A USRP consist of a motherboard which contains a Field Programmable Gate Array (FPGA), Programmable Gain Amplifier (PGA), ADC(s), DAC(s) and a communication port to connect it to the computer. Special boards called ‘Daughterboards’ can be plugged into the USRP motherboard to tune in the specific frequency bands needed. These daughterboards can be hooked up to appropriate antenna’s for reception similarly we have daughterboards for transmission as well.
 

 

 

 

 Fig 1: An USRP 1

 

USRP Daughterboards

A variety of daughterboards are available for specific frequencies, this can  be plugged into the USRP motherboard  Currently there are about  13-15 daughterboards available, of which three are interesting in relation to GSM signals[4]:
 

  • DBSRX, a 800 MHz to 2.4 GHz Receiver.
  • RFX900, 800-1000MHz Transceiver, 200+mW output.
  • RFX1800, 1.5-2.1 GHz Transceiver, 100+mW output.

 Figure 2: A DBSRX2 800 MHz to 2.35 GHz Receiver Daughterboard

The most used GSM frequencies are GSM900 (890.2-959.8 MHz) and GSM1800 (1710.2-1879.8
MHz) in Europe, India also uses this [5], and GSM850 (824.0-894.0 MHz) and GSM1900 (1850.0-1990.0 MHz) in America and Canada. The DBSRX board covers all these frequencies, but is only a receiver board. In order to actively transmit a RFX board is needed. Keep in mind that most countries require a license to transmit on these frequencies.

Software tools that can be used for GSM analysis.

GNU Radio

GNU Radio started by Eric Blossom is a free toolkit under GPL license for implementing the software defined radios. Fundamentally GNU Radio is a library containing a variety of standard signal processing functions, these are known as blocks, typically there are hundreds of implemented blocks inside the GNU Radio implementation.  These blocks are programmed to work with several different types of RF hardware but it is mostly used in combination with an USRP.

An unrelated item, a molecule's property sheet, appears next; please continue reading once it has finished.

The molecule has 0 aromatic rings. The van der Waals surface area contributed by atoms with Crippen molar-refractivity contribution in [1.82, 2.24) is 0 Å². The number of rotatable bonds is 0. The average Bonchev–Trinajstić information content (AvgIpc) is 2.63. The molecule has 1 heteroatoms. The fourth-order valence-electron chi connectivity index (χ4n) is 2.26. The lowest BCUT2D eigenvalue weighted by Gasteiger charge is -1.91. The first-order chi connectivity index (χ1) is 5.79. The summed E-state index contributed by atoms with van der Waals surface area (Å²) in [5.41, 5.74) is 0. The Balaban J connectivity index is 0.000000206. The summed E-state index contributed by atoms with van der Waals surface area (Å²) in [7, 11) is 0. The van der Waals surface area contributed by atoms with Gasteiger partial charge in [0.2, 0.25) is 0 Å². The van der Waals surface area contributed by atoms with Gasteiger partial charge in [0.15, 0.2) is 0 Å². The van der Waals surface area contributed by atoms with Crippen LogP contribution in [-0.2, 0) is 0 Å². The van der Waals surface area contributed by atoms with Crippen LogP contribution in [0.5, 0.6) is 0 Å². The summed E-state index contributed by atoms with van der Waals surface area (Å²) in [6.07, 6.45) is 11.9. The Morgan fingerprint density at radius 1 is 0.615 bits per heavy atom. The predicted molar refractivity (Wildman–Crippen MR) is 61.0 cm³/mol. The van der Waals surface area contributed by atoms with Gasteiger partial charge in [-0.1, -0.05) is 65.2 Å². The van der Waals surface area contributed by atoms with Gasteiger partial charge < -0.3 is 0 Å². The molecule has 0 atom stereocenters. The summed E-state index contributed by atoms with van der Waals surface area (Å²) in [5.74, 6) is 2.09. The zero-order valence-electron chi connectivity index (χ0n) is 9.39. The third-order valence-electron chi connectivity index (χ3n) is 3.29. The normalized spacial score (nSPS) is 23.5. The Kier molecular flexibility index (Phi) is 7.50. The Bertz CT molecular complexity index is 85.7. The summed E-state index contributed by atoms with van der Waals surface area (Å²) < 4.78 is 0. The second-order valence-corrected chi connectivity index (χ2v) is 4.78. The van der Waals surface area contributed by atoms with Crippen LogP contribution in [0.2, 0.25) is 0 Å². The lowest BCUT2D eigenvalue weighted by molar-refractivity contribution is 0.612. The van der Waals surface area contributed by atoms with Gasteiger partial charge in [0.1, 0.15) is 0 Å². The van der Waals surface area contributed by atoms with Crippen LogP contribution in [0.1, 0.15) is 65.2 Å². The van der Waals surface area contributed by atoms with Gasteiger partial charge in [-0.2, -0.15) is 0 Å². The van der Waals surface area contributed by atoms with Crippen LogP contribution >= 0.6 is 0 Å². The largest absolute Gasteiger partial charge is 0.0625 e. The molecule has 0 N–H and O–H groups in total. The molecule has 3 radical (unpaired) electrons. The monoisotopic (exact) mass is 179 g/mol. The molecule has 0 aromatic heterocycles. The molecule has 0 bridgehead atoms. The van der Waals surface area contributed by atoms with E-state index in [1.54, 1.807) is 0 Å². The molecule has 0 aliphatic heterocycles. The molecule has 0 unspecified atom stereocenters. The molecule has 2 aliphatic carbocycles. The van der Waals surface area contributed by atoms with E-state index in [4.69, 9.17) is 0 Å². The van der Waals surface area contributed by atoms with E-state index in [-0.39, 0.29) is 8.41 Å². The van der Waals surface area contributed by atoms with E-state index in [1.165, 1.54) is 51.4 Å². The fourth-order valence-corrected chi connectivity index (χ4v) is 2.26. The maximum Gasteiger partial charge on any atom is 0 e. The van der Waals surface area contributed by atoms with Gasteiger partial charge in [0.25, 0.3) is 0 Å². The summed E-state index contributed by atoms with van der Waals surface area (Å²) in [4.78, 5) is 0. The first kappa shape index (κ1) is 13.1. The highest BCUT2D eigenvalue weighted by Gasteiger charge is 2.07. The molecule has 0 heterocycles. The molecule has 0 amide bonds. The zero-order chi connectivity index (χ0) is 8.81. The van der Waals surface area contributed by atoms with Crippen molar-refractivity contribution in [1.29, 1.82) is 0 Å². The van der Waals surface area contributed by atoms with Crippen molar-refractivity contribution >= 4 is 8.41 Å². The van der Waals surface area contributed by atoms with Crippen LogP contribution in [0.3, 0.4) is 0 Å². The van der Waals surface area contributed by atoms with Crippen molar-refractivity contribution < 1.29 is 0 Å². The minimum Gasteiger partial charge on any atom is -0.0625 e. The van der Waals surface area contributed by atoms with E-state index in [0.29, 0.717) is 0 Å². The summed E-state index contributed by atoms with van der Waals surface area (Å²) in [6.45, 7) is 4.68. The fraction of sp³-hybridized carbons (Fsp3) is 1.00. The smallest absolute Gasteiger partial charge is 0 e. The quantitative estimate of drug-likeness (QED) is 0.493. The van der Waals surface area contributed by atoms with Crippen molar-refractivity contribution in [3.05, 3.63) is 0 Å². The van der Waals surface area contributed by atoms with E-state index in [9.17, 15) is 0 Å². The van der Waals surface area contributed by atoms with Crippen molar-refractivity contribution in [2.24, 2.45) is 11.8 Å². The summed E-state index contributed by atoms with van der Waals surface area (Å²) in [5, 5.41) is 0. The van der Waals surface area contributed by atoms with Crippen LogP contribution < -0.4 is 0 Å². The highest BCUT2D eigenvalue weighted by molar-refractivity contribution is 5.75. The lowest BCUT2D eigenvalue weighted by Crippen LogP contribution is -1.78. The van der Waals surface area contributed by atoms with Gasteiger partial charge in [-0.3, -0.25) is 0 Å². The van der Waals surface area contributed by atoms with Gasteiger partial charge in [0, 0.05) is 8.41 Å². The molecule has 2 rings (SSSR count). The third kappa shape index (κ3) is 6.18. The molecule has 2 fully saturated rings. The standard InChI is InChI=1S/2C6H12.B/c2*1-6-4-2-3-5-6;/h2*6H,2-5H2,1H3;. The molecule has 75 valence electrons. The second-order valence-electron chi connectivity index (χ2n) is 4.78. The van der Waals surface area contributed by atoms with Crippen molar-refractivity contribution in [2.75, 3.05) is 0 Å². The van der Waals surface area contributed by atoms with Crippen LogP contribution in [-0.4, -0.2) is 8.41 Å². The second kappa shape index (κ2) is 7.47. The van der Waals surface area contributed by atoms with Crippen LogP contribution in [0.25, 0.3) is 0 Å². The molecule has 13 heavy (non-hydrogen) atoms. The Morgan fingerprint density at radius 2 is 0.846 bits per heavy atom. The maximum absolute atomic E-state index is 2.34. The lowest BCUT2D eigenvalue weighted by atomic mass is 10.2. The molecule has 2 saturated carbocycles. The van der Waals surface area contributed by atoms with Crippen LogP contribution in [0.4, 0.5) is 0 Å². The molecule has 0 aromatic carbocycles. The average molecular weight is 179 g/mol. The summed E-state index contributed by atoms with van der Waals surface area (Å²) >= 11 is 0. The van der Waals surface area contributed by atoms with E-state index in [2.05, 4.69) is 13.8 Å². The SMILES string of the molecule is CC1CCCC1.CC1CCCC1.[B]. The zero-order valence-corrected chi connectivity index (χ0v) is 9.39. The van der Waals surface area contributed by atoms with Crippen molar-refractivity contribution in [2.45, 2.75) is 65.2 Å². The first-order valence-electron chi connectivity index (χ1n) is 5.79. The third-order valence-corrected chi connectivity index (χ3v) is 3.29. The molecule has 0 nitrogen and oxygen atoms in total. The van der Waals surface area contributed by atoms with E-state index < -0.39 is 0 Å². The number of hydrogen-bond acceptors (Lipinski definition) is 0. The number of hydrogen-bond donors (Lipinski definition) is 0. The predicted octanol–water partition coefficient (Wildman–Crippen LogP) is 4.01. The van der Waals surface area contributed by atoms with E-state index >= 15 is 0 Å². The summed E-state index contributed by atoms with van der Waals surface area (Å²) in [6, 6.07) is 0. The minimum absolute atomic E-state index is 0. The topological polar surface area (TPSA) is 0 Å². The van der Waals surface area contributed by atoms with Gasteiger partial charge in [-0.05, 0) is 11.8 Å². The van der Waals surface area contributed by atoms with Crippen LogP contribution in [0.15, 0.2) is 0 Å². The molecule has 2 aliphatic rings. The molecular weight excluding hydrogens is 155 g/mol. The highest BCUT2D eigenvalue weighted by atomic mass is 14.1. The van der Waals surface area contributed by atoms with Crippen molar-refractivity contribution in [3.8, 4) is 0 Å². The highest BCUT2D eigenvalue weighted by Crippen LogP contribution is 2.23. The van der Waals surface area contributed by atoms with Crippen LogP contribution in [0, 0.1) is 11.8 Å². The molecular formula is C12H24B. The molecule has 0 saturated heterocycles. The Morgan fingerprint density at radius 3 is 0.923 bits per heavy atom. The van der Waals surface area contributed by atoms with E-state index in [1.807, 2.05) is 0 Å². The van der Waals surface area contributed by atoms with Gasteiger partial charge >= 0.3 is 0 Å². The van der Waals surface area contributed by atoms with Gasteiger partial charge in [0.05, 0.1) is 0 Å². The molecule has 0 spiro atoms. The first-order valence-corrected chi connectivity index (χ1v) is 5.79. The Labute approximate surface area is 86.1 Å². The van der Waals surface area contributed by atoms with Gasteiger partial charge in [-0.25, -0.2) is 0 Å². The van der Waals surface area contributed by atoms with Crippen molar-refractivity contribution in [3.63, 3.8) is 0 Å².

GNU Radio, fresh out-of-the-box, does not offer much in terms of GSM sniffing capabilities, although
it can be used to locate the beacon frequencies of GSM masts [18]. However GNU Radio is quite useful when used in tandem with other software packages, like AirProbe, to perform the low level functions of GSM sniffing, like reception and demodulation etc.

AirProbe

Airprobe [6] is an open-source project trying to built an air-interface analysis tool for the GSM (and
possible later 3G) mobile phone standard.  This project came forth out of the GSM-sniffer project [20]
The most interesting part of AirProbe is the gsm-receiver project. It is, at this moment, the best
working capture tool for GSM.

Airprobe comes with two simple shell scripts that call all the necessary functions for saving the signals on a frequency to a file and for interpreting the signals in this file.

Calling
capture.sh <freq> [duration==10] [decim==112] [gain==52] with a frequency will capture the signals on that frequency to a file. The duration, decimation and gain are optional arguments with default values. A file will be created called capture_<freq>_<decim>.cfile, containing the captured IQ samples. These can then be interpreted by calling:

go.sh <file.cfile> [decim==112]
The file name has to be provided, but the decimation is again optional, though you should use the
same decimation value that was used during capturing.

The go.sh script runs a python file that defines a software radio, which does all the processing needed  to get the information bits out of the samples. This results in a series of hex values that represent the information as sent by the GSM network. The go.sh script uses a UNIX pipe method to have these hex-codes interpreted by gsmdecode – one of the other projects in the AirProbe repository. You could also try to convert these hex codes to a .pcap file, which can be read by the wireshark program [21].

Currently the gsm-receiver project will only decode the downlink (GSMnetwork to mobile phone).

At this moment it can handle several of the control channels in GSM (control channels will be discussed in section 4.2), and speech channels. However due to encryption (chapter 7) and frequency hopping (section 3.1.2) this will not yet work in most real world situations.

Gammu

Another good tool for capturing the GSM traces is by the uses of Gammu, which is a opensource
project which can manage various functions on cellular phones. In order to work with Gammu we will need a Nokia DCT3 enabled phone one such phone can be 3210.  We can use Nokia phones here because, Nokia used a simple remote logging facility for debugging their DCT3 firmwares remotely but apparently forgot to remove this when going into production.